Medicaid is the joint federal-state program that pays hospitals, doctors, nursing homes and other health professionals to provide care for low-income families, including frail elderly persons and individuals with disabilities. It has been the fastest growing part of the state budget.
What’s going on with Medicaid spending? Where is the money going? Is health care really costing that much more?
We pondered these questions at a recent gathering of regional health administrators in La Crosse. I shared budget numbers from the nonpartisan Legislative Fiscal Bureau.
“Who will be my teacher?” my son asked me years ago. For a brief point in time, the teacher was the most important person in his young life.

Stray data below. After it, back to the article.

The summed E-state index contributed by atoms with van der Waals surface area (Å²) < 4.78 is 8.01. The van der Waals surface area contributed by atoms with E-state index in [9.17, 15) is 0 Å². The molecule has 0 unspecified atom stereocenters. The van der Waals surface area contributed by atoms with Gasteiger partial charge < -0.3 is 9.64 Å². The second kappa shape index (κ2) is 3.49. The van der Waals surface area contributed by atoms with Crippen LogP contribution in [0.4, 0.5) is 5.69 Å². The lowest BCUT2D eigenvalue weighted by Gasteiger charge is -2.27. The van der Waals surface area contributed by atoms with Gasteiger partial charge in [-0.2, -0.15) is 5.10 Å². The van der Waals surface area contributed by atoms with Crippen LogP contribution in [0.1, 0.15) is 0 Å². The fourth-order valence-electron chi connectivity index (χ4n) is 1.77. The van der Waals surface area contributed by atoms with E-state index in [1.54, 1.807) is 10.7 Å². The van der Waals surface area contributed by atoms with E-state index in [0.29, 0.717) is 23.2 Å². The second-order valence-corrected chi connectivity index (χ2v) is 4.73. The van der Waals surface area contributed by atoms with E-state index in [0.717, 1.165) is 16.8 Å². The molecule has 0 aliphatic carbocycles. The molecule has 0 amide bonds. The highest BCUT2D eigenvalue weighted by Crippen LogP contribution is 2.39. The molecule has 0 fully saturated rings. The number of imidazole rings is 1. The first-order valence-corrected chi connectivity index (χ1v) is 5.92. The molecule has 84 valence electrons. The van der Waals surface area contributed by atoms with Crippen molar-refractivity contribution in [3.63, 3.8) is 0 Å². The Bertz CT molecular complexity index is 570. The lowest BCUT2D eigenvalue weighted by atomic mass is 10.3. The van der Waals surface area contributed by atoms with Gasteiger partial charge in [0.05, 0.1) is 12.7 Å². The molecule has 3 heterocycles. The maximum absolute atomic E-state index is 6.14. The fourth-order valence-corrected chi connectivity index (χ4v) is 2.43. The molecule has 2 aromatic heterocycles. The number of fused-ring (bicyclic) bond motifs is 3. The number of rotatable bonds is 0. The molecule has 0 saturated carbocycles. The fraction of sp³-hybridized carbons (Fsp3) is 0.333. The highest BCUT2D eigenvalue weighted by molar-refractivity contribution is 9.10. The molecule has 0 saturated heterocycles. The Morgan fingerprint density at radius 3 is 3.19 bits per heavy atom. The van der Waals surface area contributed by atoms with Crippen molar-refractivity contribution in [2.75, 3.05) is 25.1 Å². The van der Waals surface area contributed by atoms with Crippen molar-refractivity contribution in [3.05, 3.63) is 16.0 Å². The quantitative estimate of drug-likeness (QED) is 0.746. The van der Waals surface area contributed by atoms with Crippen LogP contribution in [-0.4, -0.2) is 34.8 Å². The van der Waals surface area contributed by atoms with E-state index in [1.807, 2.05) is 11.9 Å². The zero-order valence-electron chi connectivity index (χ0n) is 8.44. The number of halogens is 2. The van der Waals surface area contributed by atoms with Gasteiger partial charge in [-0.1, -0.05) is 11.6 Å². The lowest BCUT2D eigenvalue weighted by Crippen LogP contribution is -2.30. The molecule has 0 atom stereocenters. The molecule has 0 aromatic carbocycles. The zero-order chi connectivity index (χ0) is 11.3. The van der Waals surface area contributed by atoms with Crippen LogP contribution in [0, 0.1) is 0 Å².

As children head back to school and parents scramble with new schedules, schools are facing their own scheduling headaches. This year a teacher shortage hit many local schools. Around the state, school districts have hundreds of vacancies.
Recently, I presented an overview of state education budget issues in Viroqua. At least a dozen local superintendents, school board members, principals and teachers were in the audience. Following my presentation, the conversation turned to the teacher shortage.
“It gets overwhelming,” my neighbor told me. We were walking through her flooded barnyard. Floodwaters left silt everywhere: in the house, the garden, the barn, and the farmyard.
Family members were working hard to clean up. But they were filled with unanswered questions: where to go and what to do?
Western Wisconsin was hit with several severe rainstorms in the past few weeks. Early morning on August 11 parts of Buffalo County received 5 ½ to 11 ½ inches of rain in just 45 minutes. The beautiful rolling hills intensified the power of the water as it raced towards the lowest point.